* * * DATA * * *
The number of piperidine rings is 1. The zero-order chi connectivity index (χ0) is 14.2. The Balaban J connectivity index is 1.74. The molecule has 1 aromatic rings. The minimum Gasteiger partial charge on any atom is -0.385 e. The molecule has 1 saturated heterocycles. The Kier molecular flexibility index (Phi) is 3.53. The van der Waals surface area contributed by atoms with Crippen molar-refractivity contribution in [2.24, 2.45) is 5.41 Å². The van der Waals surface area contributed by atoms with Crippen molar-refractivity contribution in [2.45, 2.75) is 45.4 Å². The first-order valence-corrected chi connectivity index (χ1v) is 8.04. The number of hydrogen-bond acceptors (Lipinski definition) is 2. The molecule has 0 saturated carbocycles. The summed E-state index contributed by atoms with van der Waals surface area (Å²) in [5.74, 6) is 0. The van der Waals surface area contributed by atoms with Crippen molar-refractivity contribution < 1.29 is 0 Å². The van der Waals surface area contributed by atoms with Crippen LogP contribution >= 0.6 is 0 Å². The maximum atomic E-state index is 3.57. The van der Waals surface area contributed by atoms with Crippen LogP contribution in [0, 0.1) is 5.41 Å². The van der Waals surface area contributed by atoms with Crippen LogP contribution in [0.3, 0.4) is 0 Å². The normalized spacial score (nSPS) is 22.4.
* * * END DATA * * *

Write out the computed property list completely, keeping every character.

The number of piperidine rings is 1. The zero-order chi connectivity index (χ0) is 14.2. The Balaban J connectivity index is 1.74. The molecule has 1 aromatic rings. The minimum Gasteiger partial charge on any atom is -0.385 e. The molecule has 1 saturated heterocycles. The Kier molecular flexibility index (Phi) is 3.53. The van der Waals surface area contributed by atoms with Crippen molar-refractivity contribution in [2.24, 2.45) is 5.41 Å². The van der Waals surface area contributed by atoms with Crippen molar-refractivity contribution in [2.45, 2.75) is 45.4 Å². The first-order valence-corrected chi connectivity index (χ1v) is 8.04. The number of hydrogen-bond acceptors (Lipinski definition) is 2. The molecule has 0 saturated carbocycles. The summed E-state index contributed by atoms with van der Waals surface area (Å²) in [5.74, 6) is 0. The van der Waals surface area contributed by atoms with Crippen molar-refractivity contribution < 1.29 is 0 Å². The van der Waals surface area contributed by atoms with Crippen LogP contribution >= 0.6 is 0 Å². The maximum atomic E-state index is 3.57. The van der Waals surface area contributed by atoms with Crippen LogP contribution in [0, 0.1) is 5.41 Å². The van der Waals surface area contributed by atoms with Crippen LogP contribution in [0.3, 0.4) is 0 Å². The normalized spacial score (nSPS) is 22.4.